Want to see this post as a PDF? Go ahead and take a look at the Body Camera for Raspberry Pi document.
After getting the Pi setup to take some pictures and mounting it as a solar powered body camera I wanted to explore what else could be done. Getting an image is easy enough but processing what is in that image is the next step and while the motion detection of the body cam is great I wanted to go for some form of image recognition.
Instead of jumping to facial recognition I figured starting lower tech would be more straightforward and a Reddit post suggested the perfect application, a barcode scanner to control a media library by scanning DVDs or even a shopping list tracker. The goal is to scan a barcode on a DVD and then launch the corresponding video, which is already saved somewhere.
Even though barcodes are rather low tech they can be used to do a lot since they replicate having a keyboard. Most terminals, including the pi, will see a barcode as just a string of text. If you are scanning a known set of barcodes, like a DVD library or a food pantry, you can map each string of text to take an action, for example opening a corresponding video file. Depending on the size of the DVD library it could take a while to scan them all in, but assuming you have a digital copy of each one this can be worked into the initial ripping workflow fairly easily.
What’s more image libraries, including the popular SimpleCV, have multiple ways to process an image. That means that using a camera to recognize the barcode or QR is only a few steps away from color recognition, object recognition, and even face recognition. This means that you do not have to just use the barcode of the DVD, it is also possible to scan the image on the front of the DVD. In addition, by creating and printing custom QR codes you can label any object in the house and really lighten the programming load by having that custom code do all sorts of things
It is this philosophy that empowers a number of “image” inputs including some for image enabled toys. One example is the popular SmartToy, distributed by Fisher Price, as well as the Plobot. Both of these basically use an image sensor (camera) to let the hardware (or toy) take some action. This certainly seems to be an intuitive interface for kids, at least more so than browsing through common media libraries.
Workflow to setup Barcode reader on Pi and build a custom Barcode Library
So here is the journey to build a Raspberry Pi Barcode reader. The general outline to reading a barcode was lifted from a helpful blog Technoobsite. There were a few struggles along the way and some additions at the end to handle the library but the major steps are as follows:
- Setup Raspberry Pi
- Connect Camera
- Setup SimpleCV
- Get the Camera to talk to SimpleCV using uv4l driver
- Install the Zbar Library
- Read a barcode using a Python program
- Use that barcode to take open a file (for Video library)
- Use that barcode to open a website
- Create custom QR codes to label a library
Setup The Raspberry Pi:
A raspberry pi, an SD card for the Pi, and a camera are all that is required to pull this off. I used the Raspberry Pi 3 running Jessie on an 8Gb SD card. Additional storage may be needed to handle a large library and depending on your display set up the process will have to be setup differently to access the files. For this example I just wanted to prove that scanning a barcode could open a specific video file so using the pre-installed video player was all the was necessary.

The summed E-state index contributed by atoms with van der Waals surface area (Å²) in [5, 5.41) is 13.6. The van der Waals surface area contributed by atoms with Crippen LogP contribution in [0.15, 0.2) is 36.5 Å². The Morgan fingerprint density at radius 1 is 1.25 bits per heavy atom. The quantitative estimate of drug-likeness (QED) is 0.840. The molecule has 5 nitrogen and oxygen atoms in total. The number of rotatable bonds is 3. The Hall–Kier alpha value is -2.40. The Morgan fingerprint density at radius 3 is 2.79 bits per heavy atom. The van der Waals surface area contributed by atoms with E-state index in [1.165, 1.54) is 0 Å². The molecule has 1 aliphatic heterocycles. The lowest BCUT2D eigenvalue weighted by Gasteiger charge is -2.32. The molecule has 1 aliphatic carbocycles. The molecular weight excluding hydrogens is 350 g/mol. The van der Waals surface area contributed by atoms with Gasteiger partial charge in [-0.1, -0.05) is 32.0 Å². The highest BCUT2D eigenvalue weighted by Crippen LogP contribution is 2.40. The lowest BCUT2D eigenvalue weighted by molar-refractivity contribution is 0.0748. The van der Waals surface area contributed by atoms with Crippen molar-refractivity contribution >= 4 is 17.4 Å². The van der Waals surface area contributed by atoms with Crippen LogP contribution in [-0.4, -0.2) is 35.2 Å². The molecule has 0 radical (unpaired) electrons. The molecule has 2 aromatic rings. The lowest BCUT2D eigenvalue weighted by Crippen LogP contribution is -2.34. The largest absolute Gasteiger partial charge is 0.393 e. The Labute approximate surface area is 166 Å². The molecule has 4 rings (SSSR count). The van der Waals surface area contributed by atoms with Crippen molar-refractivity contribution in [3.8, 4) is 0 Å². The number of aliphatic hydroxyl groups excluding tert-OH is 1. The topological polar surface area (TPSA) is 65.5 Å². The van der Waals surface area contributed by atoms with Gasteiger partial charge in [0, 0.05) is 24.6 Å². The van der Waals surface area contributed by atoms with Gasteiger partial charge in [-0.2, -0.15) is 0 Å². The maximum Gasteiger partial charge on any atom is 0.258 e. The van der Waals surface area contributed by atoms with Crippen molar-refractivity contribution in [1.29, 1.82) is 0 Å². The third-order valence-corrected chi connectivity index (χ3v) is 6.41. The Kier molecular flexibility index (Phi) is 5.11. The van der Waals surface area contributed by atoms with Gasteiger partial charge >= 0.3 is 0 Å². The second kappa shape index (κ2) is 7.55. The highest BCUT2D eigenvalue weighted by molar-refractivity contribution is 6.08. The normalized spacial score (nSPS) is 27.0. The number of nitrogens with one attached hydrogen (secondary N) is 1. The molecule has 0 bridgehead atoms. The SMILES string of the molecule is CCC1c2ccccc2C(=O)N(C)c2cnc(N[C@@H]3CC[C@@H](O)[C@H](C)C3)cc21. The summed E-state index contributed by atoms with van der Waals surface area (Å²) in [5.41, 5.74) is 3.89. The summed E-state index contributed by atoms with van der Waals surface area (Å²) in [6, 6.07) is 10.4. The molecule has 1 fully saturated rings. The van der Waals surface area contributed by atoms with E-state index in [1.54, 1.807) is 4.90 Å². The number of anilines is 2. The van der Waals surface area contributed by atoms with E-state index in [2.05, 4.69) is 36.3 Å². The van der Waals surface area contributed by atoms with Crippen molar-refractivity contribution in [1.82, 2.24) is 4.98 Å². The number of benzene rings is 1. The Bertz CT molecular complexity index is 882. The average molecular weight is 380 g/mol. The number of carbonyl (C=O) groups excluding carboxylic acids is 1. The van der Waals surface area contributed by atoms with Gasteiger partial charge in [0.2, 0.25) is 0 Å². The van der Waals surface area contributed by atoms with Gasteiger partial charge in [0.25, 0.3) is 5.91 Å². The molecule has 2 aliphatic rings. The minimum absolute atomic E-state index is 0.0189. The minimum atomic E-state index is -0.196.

Connect a Raspberry PI Spy Camera:
A camera can be added to the setup either via a USB webcam or directly via the CSI port. Using a USB camera which is supported through drivers will help avoid some headaches but does make the build bigger.
I have a Raspberry Pi Spy Cam from Adafruit for the CSI port which can be neatly tucked away or built into a handheld pi fairly easily. The power draw of the camera port is around 250mA, some USB cameras may be less so if the goal is to build a battery powered setup it is worth taking into consideration.
Details on physically connecting the camera module and enabling the camera are found here: https://www.raspberrypi.org/documentation/usage/camera/
Setup SimpleCV for Use on Raspberry Pi:
This involved installing SimpleCV which, according to their words “ It lets you work with the images or video streams that come from webcams, Kinects, FireWire and IP cameras, or mobile phones. It’s helps you build software to make your various technologies not only see the world, but understand it too.”
SimpleCV should be downloaded and installed and “sudo apt-get update” also helps to make sure everything is in place.
Connect SimpleCV to use the Raspberry Pi Camera using UV4L Driver
After SimpleCV is setup it can be accessed by launching the simplecv shell. In python or the SimpleCV shell there is a command to call the camera that should be checked to verify the camera module is supported
cam = Camera()
But this tends to fail due if you are using the camera module and not a USB webcam. The error message shows:
WARNING: SimpleCV can’t seem to find a camera on your system, or the drivers do not work with SimpleCV.
So the new driver, using a UV4L is required. This is the major step that was glossed over by the technoobsite. It links out to some outdated files. I spent a decent about of time trouble shooting this with the recurring error even after finding the driver’s installation page.
WARNING: caught exception: SystemError(“Cannot identify ‘/dev/video0’: 2, No such file or directory”,)